Tuesday, March 03, 2009
Wildly, Weirdly Grateful
Ever since I read Sarah Ban Breathnach’s Simple Abundance nearly ten years ago, I have made it a point to cultivate what she describes as “an attitude of gratitude”. I must confess I do not keep an actual gratitude journal as she recommends, but I do make it a point to look for things to be grateful for throughout the day - whether it is something exciting or as simple as a lovely hot cup of tea.
Today was one of those gorgeous Spring days that just make your heart sing. It was not all that warm, but it was glorious nonetheless. It was a busy day though, with back to back commitments and more than a few jobs to do around the house. When I finally made my way out to the grocery store about four o’clock to do the shopping, I was more than a little frazzled, despite having just finished a yoga class.
Things did not improve after I got to the store. Unusually, it was not very well stocked with the things I had come for and because it was relatively late in the day, it was also rather crowded. I found myself in need of the ladies’ room, and found their facilities to be so dirty and unkempt I almost did not bother to go, but persuaded myself otherwise as it was a matter of urgency. By the time I had checked my groceries out, I was not feeling grateful for much of anything.
As I walked out into the car park, I noticed it was unusually busy. Cars were jostling for spaces, so much so that one virtually pushed me out of the way as I tried to negotiate my way to my car. The driver was so pushy that he would have driven right into my shopping trolley if I had not quickly pulled in out of the way right behind a car. I finally got turned round so that I could cross the road to my own car which was on the other side. It turns out someone had carelessly left an empty shopping trolley just behind my car and this was part of what was causing the cars to crowd the pedestrians. I now had my back to the car I had tucked in behind, but I had to wait to cross as yet more cars were streaming past me, trying to negotiate their way past the empty and abandoned shopping trolley left near my car.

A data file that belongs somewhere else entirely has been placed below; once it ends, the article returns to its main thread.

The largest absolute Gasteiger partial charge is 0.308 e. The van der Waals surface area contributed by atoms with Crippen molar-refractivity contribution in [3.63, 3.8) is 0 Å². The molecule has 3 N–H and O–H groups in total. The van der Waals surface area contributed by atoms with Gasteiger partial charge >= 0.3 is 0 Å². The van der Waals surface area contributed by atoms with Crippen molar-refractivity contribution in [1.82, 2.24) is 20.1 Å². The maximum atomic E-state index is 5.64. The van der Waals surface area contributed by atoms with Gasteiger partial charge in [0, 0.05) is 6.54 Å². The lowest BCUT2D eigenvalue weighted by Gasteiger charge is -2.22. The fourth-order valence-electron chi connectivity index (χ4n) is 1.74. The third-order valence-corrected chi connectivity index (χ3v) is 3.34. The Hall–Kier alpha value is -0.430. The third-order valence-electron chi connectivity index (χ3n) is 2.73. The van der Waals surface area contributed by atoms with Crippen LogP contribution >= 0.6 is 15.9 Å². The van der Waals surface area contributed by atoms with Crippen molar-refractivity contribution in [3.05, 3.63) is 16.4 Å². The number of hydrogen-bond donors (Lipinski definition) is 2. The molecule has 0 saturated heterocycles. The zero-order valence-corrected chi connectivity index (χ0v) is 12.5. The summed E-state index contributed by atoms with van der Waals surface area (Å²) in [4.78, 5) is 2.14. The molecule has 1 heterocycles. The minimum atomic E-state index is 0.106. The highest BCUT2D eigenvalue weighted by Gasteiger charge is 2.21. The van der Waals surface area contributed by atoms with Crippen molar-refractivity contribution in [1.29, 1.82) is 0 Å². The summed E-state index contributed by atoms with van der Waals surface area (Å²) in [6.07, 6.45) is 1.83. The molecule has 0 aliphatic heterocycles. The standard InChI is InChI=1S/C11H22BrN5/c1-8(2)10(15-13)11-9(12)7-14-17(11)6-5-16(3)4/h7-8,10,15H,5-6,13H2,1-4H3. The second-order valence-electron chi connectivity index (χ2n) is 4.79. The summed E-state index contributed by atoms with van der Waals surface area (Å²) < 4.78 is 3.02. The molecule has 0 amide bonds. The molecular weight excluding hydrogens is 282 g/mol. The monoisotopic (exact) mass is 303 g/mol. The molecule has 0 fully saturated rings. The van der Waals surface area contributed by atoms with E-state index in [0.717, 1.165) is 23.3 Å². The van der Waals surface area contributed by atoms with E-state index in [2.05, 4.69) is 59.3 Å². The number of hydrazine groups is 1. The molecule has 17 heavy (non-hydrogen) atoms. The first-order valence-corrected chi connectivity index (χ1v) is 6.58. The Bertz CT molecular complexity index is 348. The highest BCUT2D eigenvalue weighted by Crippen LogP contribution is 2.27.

Suddenly I felt an almighty thump all across my back, shoulders and bottom. It was quite painful and for a brief, dizzy moment I chastised myself for stepping back into the car I had tucked in behind. Then I looked behind me and saw the back window of the car was right up against me and the brake lights were lit up. It had backed into me, not the other way around. In shock, I crossed the road, opened the boot of my car and started to load my groceries in. The car that had hit me sat motionless as I did so. A passing lady stopped and said, “Are you alright? You just got hit by a car!” I looked at her, still stunned and said, “Yes, I think so, just a bit shocked.” I continued to load up the car. “Seriously,” she said, “are you sure you are alright? It hit you quite hard.” “Yes,” I replied, not at all sure that I was but feeling somewhat embarrassed, “but thank you for asking.” She carried on doubtfully and I looked quizzically across at the car that had hit me, which still sat motionless in the exact position it had been in after it hit me.
Finally, the driver pushed the door half way open, leaned out and said, “Are you okay?” Still in shock, I replied, “Well, you did back into me you know!” “Yes,” she confirmed, “I’m sorry about that. Are you okay?” I confirmed I was and she drove off. I watched as she reversed and realised I had been positioned squarely behind her, right in the middle of her fairly large back window. She had reversed without even looking.
It took me a few minutes to gather my thoughts and I sat in the car until I felt steady enough to drive home. At first I wondered why on earth something like that would happen, and turned the event over and over in my mind. I felt rather cross with the driver that hit me, particularly as she had not even bothered to get out of her car when she spoke to me, but oddly even more so with the pushy driver who had caused me to stand behind her out of the way in the first place. Then it occurred to me that perhaps it was time to stop being cross and consider just how lucky I was.
The car that hit me was reversing and thankfully doing so quite slowly. Although my shoulders and back were a little sore, I was not badly injured. What if it had been someone pushy who decided to reverse quickly? I would have been pushed into my shopping trolley and then out into traffic - and I certainly would not be driving myself home as I about to do. Also I am fit and well, and because of all the exercise I do, quite strong, so I was much better placed to absorb the bump I got than if I had been less so. Not only that, but in this day and age when people are reputedly rather an uncaring bunch, someone stopped to ask me if I was okay - and made sure I was before they carried on.
I realised that even in this situation, I had a lot to be grateful for. Meister Eckhart, a twelfth century German theologian said, “If the only prayer you ever say in your whole life is “thank you”, that would suffice.” I’m think that is a pretty good prayer for me to pray today!